2. ‘Crisis’ (2006)
Now we have the biggest statement and perhaps the biggest moment of Alexisonfire’s career. ‘Crisis‘ was the band really starting to grow up and tackle real-world subjects: for instance, the title track and the artwork depicts the aftermath of the once in a century storm that was the Great Lakes Blizzard that struck the Niagara Region and Western New York in 1977, killing 29 people, most of whom died frozen in their cars. The band’s first album with current drummer Jordan Hastings, who has brought so much to the band’s sound on their last two records and singles since his joining, ‘Crisis‘ is in many ways the quintessential AOF record. It contains some of their biggest songs, and these resounding choruses helped place Dallas atop the pile of the best singers in this genre and scene for countless people. (I’d consider him and Gerard Way to be the best two voices for a generation of listeners.)
These first three albums all feature songs that I skip when coming back to them, yet ‘Crisis‘ has the least amount of songs that I skip: ‘We Are The End‘ and ‘You Burn First.’ ‘You Burn First‘ has never grabbed me, and I’ve always felt that ‘We Are The End‘ was a little superfluous, a little unnecessary. (Literally no one picks ‘We Are The End‘ over the superior ‘We Are The Sound.’) Post-hardcore had A LOT to offer in 2006 – ‘A City By The Light Divided,’ ‘The Always Open Mouth,’ Saosin’s self-titled effort, and (ugh) ‘Dying Is Your Latest Fashion‘ – but ‘Crisis‘ was a big deal, too. Everyone knows and loves the soul-searching relativity of ‘This Could Be Anywhere in the World‘ and the urgent, anti-capitalist theme of ‘Boiled Frogs‘, yet it’s also the stellar deep cuts like ‘Mailbox Arson and ‘Keep It On Wax‘ that elevates the record and seals the deal. Then ‘Rough Hands‘ and ‘To A Friend‘ prove that Alexisonfire always had a dynamic to their sound; that they could do red-faced hardcore, arena-filled anthemic tracks but softer, intimate songs as well. So just where the hell do you go from such a phenomenal album like this?
1. ‘Old Crows / Young Cardinals’ (2009)
‘Old Crows / Young Cardinals‘ is exactly where you go from an album like ‘Crisis.’ Putting their final album as number one in this ranking is a controversial move for many, but it all comes down to this: ‘Crisis‘ has a couple of songs I skip and don’t care for, whereas this has zero songs that I skip. I truly care about, love deeply, and respect each of these 11 songs. At the time of release 12 years ago and in the current year, this album has my unwavering devotion and dedication. There is just so much that coalesces here: their widely-lauded blend of aggression and melody (‘Sons Of Privilege‘ and the end-of-the-world house-party that is ‘No Rest‘), their greatest riffs (‘Born and Raised‘) and most sublime choruses (‘Heading For The Sun‘, ‘Young Cardinals‘), some terrific spiritual moments (‘The Northern‘), a fluid and air-tight song flow, the fantastic dual-vocal chemistry between George and Dallas (both sounded their best here), and longtime producer Julius Butty capturing the band at their peak. Handily for me, following the band’s album release history in chronological order creates the ranking itself.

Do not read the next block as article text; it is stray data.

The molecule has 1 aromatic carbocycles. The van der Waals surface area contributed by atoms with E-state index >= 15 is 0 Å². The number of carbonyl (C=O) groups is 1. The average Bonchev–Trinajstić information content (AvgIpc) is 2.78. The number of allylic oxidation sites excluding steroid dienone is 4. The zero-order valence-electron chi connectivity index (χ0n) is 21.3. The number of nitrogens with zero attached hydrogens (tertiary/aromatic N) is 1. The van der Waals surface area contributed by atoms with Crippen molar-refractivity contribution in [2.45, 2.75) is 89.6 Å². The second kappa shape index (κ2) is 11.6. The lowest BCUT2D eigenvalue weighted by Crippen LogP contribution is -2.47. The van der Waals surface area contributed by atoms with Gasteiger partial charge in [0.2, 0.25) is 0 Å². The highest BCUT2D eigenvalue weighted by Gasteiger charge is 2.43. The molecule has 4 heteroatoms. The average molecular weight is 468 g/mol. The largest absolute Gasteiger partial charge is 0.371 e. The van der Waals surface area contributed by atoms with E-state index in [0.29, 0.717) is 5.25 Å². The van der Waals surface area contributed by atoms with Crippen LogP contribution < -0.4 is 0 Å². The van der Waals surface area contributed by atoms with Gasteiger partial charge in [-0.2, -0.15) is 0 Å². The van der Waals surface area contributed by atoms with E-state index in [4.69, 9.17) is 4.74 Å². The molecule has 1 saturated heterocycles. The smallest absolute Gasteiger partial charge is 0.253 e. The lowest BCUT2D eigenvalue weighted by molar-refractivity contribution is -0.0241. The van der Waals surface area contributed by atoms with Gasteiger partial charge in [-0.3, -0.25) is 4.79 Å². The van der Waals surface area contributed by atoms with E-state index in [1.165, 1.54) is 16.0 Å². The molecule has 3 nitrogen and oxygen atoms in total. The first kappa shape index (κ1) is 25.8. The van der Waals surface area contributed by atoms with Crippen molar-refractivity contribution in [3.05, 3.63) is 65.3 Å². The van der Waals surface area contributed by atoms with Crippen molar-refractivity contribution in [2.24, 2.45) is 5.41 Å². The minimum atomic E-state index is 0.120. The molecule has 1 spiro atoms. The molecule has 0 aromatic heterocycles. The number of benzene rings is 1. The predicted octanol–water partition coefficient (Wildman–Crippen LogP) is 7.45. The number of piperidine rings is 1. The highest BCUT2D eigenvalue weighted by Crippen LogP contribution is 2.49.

‘Old Crows / Young Cardinals‘ was them but also something a little different. It was the case-ending evidence of what so many people ignorantly didn’t take note of when this originally dropped, as it wasn’t the exact same kind of screamo they’d gotten previously: Alexisonfire were always growing as a band. They didn’t wish to re-do ‘Crisis‘ because they already did it, and they fucking nailed it. Why then create a facsimile of that album? That would’ve just weakened both works. The singles they’ve released since 2019, starting out with the cool stoner-rock doom vibes of ‘Familiar Drugs,’ is only further evidence of this awesome artistic development. Shit, even the three-pronged vocal hook of opener ‘Old Crows‘ literally goes “We are not the kids we used to be. Stop wishing for yesterday.” This wasn’t quite your daddy’s Alexisonfire, it was something better.
Not only a distilled and natural maturation of their rock and hardcore sound, this was also a huge step forward in lyricism and the themes they addressed. How the modern-day empire of America can no longer justify its actions and foreign policies, let alone its pride (‘Sons Of Privilege‘); the use of backdoor politics against the common worker (‘Midnight Regulations‘); doomsday predictions and the hell-in-a-handbasket direction of society (‘Heading For The Sun‘); metaphors for loss or depression (‘Burial‘); existential musings about birth and how our environments shape us (‘Born and Raised‘); and push-back against anti-LGBT religious agendas for a “love is love” declaration that overpowers bigotry (‘Accept Crime‘, a similar pro-LGBT topic would later be expressed on ‘Complicit.’) Alexisonfire had so much to say with this fourth LP and the medium that it was delivered in marked their finest work. A record that, when put alongside the three before it, defines one of the best discographies of the 21st century.